The Greater Toronto Area (GTA) Laboratory
The Greater Toronto Area (GTA) Laboratory is located on the traditional territory of many nations, including the Mississaugas of the Credit, the Anishnabeg, the Chippewa, the Haudenosaunee and the Wendat peoples and is now home to many diverse First Nations, Inuit and Métis peoples. Toronto is also covered by Treaty 13 signed with the Mississaugas of the Credit, and the Williams Treaties signed with multiple Mississaugas and Chippewa bands.
About the Canadian Food Inspection Agency
The Canadian Food Inspection Agency (CFIA) is a science-based regulator with a mandate to safeguard the food supply, protect the health of plants and animals, and support market access. The Agency relies on high-quality, timely and relevant science as the basis of its program design and regulatory decision-making. Scientific activities inform the Agency's understanding of risks, provide evidence for developing mitigation measures, and confirm the effectiveness of these measures.
CFIA scientific activities include laboratory testing, research, surveillance, test method development, risk assessments and expert scientific advice. Agency scientists maintain strong partnerships with universities, industry, and federal, provincial and international counterparts to effectively carry out the CFIA's mandate.
The Greater Toronto Area (GTA) Laboratory analyzes food, food products and other related samples for detection of microorganisms related to food safety and public health.
Additionally, the laboratory performs analysis of canned products for container integrity and commercial sterility and analysis of food products for extraneous materials such as glass, filth and unknown matter.
What we do
Services and activities
- Analysis of canned products for container integrity and commercial sterility.
- Analysis of food products for extraneous materials such as glass, metal, filth, and unknown matter.
- Diagnostic testing to provide support for annual food safety monitoring programs.
- Foodborne illness outbreak investigations.
- Consumer complaint investigations, container integrity, extraneous matter, and unknown material identification.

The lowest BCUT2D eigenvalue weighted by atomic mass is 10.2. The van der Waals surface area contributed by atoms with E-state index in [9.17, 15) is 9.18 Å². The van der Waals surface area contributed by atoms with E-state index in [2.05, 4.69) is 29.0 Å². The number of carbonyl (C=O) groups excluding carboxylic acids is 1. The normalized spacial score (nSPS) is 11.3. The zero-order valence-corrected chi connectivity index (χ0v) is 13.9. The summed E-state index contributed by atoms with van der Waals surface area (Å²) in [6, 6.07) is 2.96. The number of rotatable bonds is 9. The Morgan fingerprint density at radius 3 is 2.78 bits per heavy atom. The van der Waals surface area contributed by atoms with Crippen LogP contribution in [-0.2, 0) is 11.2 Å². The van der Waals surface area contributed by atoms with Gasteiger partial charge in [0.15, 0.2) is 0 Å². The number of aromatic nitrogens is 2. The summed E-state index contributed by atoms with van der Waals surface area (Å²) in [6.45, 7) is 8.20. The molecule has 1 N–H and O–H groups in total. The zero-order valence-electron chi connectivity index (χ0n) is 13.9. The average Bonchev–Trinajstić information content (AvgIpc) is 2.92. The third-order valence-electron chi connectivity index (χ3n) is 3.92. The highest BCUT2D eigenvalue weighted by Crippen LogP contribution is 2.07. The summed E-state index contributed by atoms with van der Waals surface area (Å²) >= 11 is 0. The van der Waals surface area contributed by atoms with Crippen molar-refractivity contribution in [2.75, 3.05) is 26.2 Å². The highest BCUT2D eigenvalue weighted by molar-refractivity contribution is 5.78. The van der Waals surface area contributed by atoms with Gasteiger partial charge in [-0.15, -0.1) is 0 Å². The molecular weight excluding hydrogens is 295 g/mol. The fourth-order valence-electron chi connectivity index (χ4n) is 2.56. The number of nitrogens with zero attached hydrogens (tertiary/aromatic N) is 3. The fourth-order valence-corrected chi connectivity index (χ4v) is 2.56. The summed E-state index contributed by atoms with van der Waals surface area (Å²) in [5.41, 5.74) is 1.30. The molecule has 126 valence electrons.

- Applied research for food safety issues.
- Develop diagnostic methods.
- Consult and advise operational and inspection staff at the CFIA and regulated parties.
Areas of research
- The food microbiology laboratory operates seven days a week to ensure prompt sample analysis. The laboratory is designed to provide rapid responses to food safety investigations. Innovative technology is used to detect, enumerate, and characterizefood-borne pathogens including Salmonella, E. coli O157:H7, Listeria monocytogenes and Shigella. Additionally, whole genome sequencing is fully integrated into diagnostic testing to perform detailed characterization and analysis of bacterial isolates.
- Molecular biology methods are used for food microbiology investigations. The molecular biology area carries out research and method development, whole genome sequencing of bacterial strains, and bioinformatics analysis.
- The extraneous matter laboratory provides diagnostic testing related to consumer complaints and investigations. Testing includes detecting heavy and light filth elements (e.g. insect fragments, rodent hairs, sand) as well as injurious materials such as glass, metal and plastic.
- The laboratory uses several spectroscopy approaches including the following; Fourier-transform infrared, laser-induced breakdown spectroscopy, and Raman, all of which can be used alongside traditional microscopy techniques for unknown material identification and potential food fraud applications.
- Container integrity scientists test thermally processed foods and other types of pre-packaged foods for shelf-stability and food safety. This includes traditional metal cans as well as plastic-based flexible packaging. The unit also performs safety parameter testing that includes pH, water activity (aw) and water phase salt.
All CFIA laboratories are accredited in accordance with the International Standard ISO/IEC 17025, General requirements for the competence of testing and calibration laboratories. The Standards Council of Canada (SCC) provides accreditation for routine testing, test method development and non-routine testing, as identified on the laboratory's Scope of Accreditation on the SCC website. Accreditation formally verifies the CFIA's competence to produce accurate and reliable results. The results are supported by the development, validation and implementation of scientific methods, conducted by highly qualified personnel, using reliable products, services, and equipment, in a quality controlled environment. Participation in international proficiency testing programs further demonstrates that our testing is comparable to laboratories across Canada and around the world.
Greater Toronto Area Laboratory
2301 Midland Avenue
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